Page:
Today’s interview subject is Whitney Hawkins, LMFT who provides insight into coping with life’s stressors.

Jennifer: Tell me a little bit about yourself and your practice.

Whitney: My name is Whitney Hawkins and I am a Licensed Marriage and Family Therapist and the owner of The Collaborative Counseling Center in Miami, FL. The Collaborative Counseling Center provides modern therapy to make life more manageable. I am an action-oriented therapist who provides real life resolutions and concrete strategies for people impacted by addiction, substance abuse,and other chronic illness. I offer in-office counseling for individuals, couples and families and individual sessions online using a secure, HIPAA, compliant software.

Jennifer: What are some of the symptoms that patients who are struggling with anxiety and feelings of overwhelm might present?

Whitney: If you are experiencing any combination of: can’t focus at work or at home, having trouble sleeping or sleeping excessively, experiencing racing thoughts/have trouble shutting your mind off, eating patterns or habits have changed, find yourself becoming angry in unusual circumstances, your relationships are suffering, you are not finding pleasure in daily activities, people close to you point out that you seem “stressed” or “overwhelmed,” you are using substances more frequently, or feeling anxious or depressed…you may be overwhelmed or struggling with anxiety.

Jennifer: Describe some concrete strategies that you might use to help a person struggling with feeling overwhelmed by a bunch of life stressors.

 Whitney: – Meditation: There are so many great apps online and on your phone now that make meditation easy and accessible. It has been proven to help with anxiety and stress.

Deep breathing: As anxiety increases, you may experience rapid heart rate, labored breathing, butterflies in your stomach, tightness in the chest or sweating. These physical reactions can be quite overwhelming and increase the sensation of anxiety. Breathing in deep through your nose and out your mouth will help slow down your heart rate and provide you with that much needed oxygen. It is helpful to count your breaths; 1 as you breathe in and 2 as you breathe out. This can provide as a distraction from the anxiety provoking stimuli.

Exercise: Exercise has a multitude of benefits both physically and mentally. When feeling anxious, it provides you with a distraction and endorphins. The Anxiety and Depression Association of America recommends you include at least 2½ hours of moderate-intensity physical activity each week, 1¼ hours of a vigorous-intensity activity, or a combination of the two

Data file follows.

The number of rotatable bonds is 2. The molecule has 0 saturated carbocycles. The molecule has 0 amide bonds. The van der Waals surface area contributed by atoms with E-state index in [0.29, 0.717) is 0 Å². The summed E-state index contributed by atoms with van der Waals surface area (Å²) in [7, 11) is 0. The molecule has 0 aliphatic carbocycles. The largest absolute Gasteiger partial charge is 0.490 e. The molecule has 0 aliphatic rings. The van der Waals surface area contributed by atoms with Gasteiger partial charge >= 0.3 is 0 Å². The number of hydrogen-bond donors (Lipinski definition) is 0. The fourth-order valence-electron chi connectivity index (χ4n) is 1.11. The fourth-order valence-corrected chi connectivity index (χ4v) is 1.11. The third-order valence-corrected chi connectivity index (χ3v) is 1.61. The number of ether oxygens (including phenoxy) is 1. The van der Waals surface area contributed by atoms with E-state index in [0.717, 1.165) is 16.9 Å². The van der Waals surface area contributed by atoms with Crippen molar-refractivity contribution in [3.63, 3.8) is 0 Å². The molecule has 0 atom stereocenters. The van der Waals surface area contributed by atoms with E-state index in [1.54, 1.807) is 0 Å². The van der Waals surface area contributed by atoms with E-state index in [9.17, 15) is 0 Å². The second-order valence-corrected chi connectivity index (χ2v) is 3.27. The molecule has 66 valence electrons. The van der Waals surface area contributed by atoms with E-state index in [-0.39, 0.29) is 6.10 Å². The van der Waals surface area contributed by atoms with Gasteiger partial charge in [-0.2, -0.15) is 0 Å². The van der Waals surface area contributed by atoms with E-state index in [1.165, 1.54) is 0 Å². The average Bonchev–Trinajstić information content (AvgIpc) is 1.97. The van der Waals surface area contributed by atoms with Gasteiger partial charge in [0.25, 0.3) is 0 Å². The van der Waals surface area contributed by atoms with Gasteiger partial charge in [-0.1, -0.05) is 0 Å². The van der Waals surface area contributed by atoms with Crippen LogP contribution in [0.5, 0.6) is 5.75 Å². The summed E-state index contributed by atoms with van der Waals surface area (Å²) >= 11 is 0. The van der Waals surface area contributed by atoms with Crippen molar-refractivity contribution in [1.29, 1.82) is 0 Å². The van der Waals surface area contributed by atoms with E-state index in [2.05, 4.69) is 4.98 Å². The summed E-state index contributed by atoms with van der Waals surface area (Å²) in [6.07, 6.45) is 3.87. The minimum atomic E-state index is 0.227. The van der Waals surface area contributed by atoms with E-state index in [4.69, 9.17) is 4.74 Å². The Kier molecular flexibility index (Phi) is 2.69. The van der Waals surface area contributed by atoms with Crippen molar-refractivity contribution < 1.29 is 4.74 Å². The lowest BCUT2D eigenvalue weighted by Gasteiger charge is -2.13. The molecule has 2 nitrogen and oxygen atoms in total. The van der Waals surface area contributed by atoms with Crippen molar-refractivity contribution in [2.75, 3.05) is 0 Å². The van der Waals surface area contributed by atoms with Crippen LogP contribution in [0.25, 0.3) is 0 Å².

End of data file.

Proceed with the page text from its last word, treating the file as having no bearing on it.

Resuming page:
Coloring: Coloring books have been on the rise recently as an excellent way to manage anxiety. Individuals can shift their focus to a task at hand which lessens anxious feelings. Research has shown that anxiety drops significantly when individuals are coloring mandalas. Coloring promotes a meditative and focused state that combats anxiety.

Going to therapy: Anxiety can be extremely overwhelming when you do not know how it is happening, why your are feeling itand when it will happen. Working with a therapist allows you to discover the answers to these questions, while also learning new tools to manage anxiety.

Schedule in self care: Self-are strategies (taking a walk, taking a bath, journaling, spending time with family, etc.) seem so easy, but actually doing them is the hard part. Schedule an hour of self care in your day/week and it’ll make it more likely to happen. When work or a stressful life event takes over, it can be even more difficult to fit these activities in, but this is when you really need it most.

Jennifer: What theoretical orientations inform your practice?

 Whitney: I pride myself in mirroring the client’s preferred therapy style, so it may feel like you’re talking to a friend who is clinically trained. Theoretically, I use Cognitive Behavioral Therapy to help clients draw connections between their thoughts, feelings and behaviors. I view all my clients through a family and systemic lens and understand that no issues arise in a vacuum. All clients have been impacted by their past experiences and their relationships; we use that information to develop new coping skills for current stressors.

Jennifer: How do you personally cope when you are feeling anxious or overwhelmed? 

Whitney: Building my practice has required me to learn how to really manage life and a business. I make sure to implement self-care in my life and limit my technology time. For me, this means scheduling exercise throughout the week, spending time with my fiancé, and reading for pleasure.

At night, I leave my cellphone on the other side of the room and really try to check out. When you are your own boss, there is always something you could be doing. You are the accountant, the marketer, and the clinician. I find that if I remove my phone and computer from the bedroom, I really relax and have better sleep patterns. I also go to therapy personally and that really helps me make sure my mental health stays in check.

Jennifer: What are some helpful things that you would say to a client who feels completely overwhelmed and like they have too much on their plate? 

 Whitney: First, I would normalize their feelings. It is completely normal to feel overwhelmed or stressed at times in our lives. Healthy levels of stress and anxiety can actually be a positive, motivating factor for some individuals. Stress becomes problematic when it continues over a long period of time. I would work with the individual and gather information about their stress levels, what they believe is causing it and what they have tried to lower stress in the past.

We will then look at what has been working and what hasn’t, in order to develop new coping skills for current and future stress. During this (time), clients will process their feelings around current life events and learn to better manage their stress.